From Logotherapy Institute blog

Existential Challenges According to Irvin Yalom and Viktor Frankl 

By Batya Yaniger

Irvin Yalom lists four existential challenges: the challenge of death, the challenge of freedom, the challenge of isolation and the challenge of meaning (Becoming Myself: A Psychiatrist’s Memoir). We find in Viktor Frankl’s logotherapy something similar. Frankl’s tragic triad consists of the inescapable realities of suffering, guilt and death. Despite these inevitable facts of life, we can overcome the tragic aspects of life. We may remain optimistic and choose to find new strengths from the experience of suffering, rectify our wrongful behavior and, confronting death, reflect on the preciousness of life. Frankl called this positive transformation tragic optimism.

Frankl and Yalom both include death in their list of challenges, and they both discuss freedom. But are their perspectives similar? In order to compare any two thinkers, we must understand their words from within the context of their basic assumptions. For Yalom, we are essentially isolated and self-centered, and we live in a meaningless world. For Frankl, we are essentially interconnected, other-directed and a meaningful part of a meaningful whole. Therefore, it follows naturally for Yalom that “since we all live in a universe without inherent design”, freedom is the challenge to “be the authors of our own lives, choices and actions.” The same sentence might be rephrased in Frankl’s terms thusly: since we all live in a universe with inherent design, we are existentially responsible for what we do with our lives. 

For Yalom, we are challenged to invent meaning; for Frankl, we are challenged to discover it. As a result of this basic difference in orientation, their concepts do not exactly line up. Frankl would say that responsibility, not freedom, is the challenge we are given by life. We are responsible because we are free to decide. In other words, we are free to be responsible. Thus, when we cannot change a situation, we are challenged to change ourselves. For Yalom “freedom generates so much anxiety that many of us embrace gods or dic-tators to remove the burden”. On this point, Frankl would have to agree. Yes, freedom generates anxiety when we shirk our responsibility and pretend that we are not really free.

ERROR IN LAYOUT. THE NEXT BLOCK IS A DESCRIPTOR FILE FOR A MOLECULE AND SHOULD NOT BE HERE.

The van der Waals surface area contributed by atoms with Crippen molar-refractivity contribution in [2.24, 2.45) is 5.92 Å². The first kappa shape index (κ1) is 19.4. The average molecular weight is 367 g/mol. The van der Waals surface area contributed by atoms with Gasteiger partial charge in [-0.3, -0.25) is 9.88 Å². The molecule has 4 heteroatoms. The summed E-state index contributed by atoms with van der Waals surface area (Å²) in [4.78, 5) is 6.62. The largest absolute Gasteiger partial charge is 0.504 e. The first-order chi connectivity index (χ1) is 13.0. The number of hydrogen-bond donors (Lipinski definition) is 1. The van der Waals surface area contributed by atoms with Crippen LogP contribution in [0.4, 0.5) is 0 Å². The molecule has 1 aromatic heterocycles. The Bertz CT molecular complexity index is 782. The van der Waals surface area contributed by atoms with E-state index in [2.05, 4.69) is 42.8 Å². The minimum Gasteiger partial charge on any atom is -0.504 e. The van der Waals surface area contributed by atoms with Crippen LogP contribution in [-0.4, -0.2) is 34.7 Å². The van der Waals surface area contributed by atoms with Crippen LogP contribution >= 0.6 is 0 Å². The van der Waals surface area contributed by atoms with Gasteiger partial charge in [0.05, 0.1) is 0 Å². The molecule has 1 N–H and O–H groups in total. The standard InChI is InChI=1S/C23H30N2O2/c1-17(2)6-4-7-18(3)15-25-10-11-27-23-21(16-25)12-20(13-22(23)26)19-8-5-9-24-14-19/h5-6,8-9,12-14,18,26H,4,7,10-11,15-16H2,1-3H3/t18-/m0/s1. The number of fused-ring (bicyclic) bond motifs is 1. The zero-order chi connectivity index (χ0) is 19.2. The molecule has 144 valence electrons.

There are obvious mismatches. For example, Yalom mentions isolation as a challenge and Frankl does not; Frankl mentions guilt and Yalom does not. However, even when using the same word, their connotations are different. Regarding death, Yalom says that “a genuine confrontation with mortality may change the way we live: it helps us to trivialize the trivial and encourages us to live without building up regrets. So many philosophers in one way or another echo the lament of my patient dying of cancer: “What a pity I had to wait until now, until my body was riddled with cancer to learn how to live.” Frankl would agree in principle that death challenges us, but in our confrontation with mortality we are challenged to face our relationship with life. We must understand that we are questioned by life, and we are required to answer life’s questions. How do we want to look at life? is death the end of it all and the ultimate separation, or is death the ultimate reminder that we are connected to something greater?

The distinction between Frankl and Yalom really represents a larger dichotomy between the thrust of existential psychology, with its assertion that we are thrust into a meaningless world, and Frankl’s assertion that life has unconditional meaning, and we are commissioned to discover what that meaning is. 

Yalom’s existential challenge of isolation makes sense from his perspective of what life is about. We are “each thrown alone into the world and must de-part alone”. We must “take the journey to face judgment. The only comforting thing that can ac-company us while dying is the knowledge that we have lived well”. We can find the same sentiment of living with integrity in Frankl’s description of three possible gravestones that we will be confronted with at the end of our life. One gravestone says that we have wasted our life, one that we have done evil (and it would have been better that we never lived), and one that we lived well. Meaning is unique, and each of us must choose the unique meaning that is ours. Yes, we will face this judgment alone. But our unique insights will not perish. They become part of the tapestry that is interwoven into existence. Everything we have done is preserved, and no one can take away the meaning with which we have shaped our lives.

Yalom’s fourth challenge is meaning, or rather, meaninglessness. “Why were we put here? If nothing endures, what sense does life have? What is the point of life? How reassuring it would be to know that somewhere out there exists a genuine, palpable purpose in life, rather than only the sense of purpose in life?” Ah, but according to Frankl there is a genuine purpose. The challenge is to have unconditional faith in unconditional meaning. 

One existential challenge remains, that is missed by Yalom and identified by Frankl. The existential vacuum is the sense of meaninglessness that causes untold anxiety and depression. Here we come to the very definition of challenge itself. For Yalom, challenges throw a monkey-wrench into our belief system and hit us in the gut. A faceless fate leaves us helplessly struggling to find meaning in a meaningless world. For Frankl, we are challenged to use everything we have been given in life, the blessings along with the tragic aspects, for good, and to thereby fill the vacuum that is our unique responsibility to fill.

Yalom’s existential challengesFrankl’s existential challenges
Meaning (Meaninglessness)Existential vacuum

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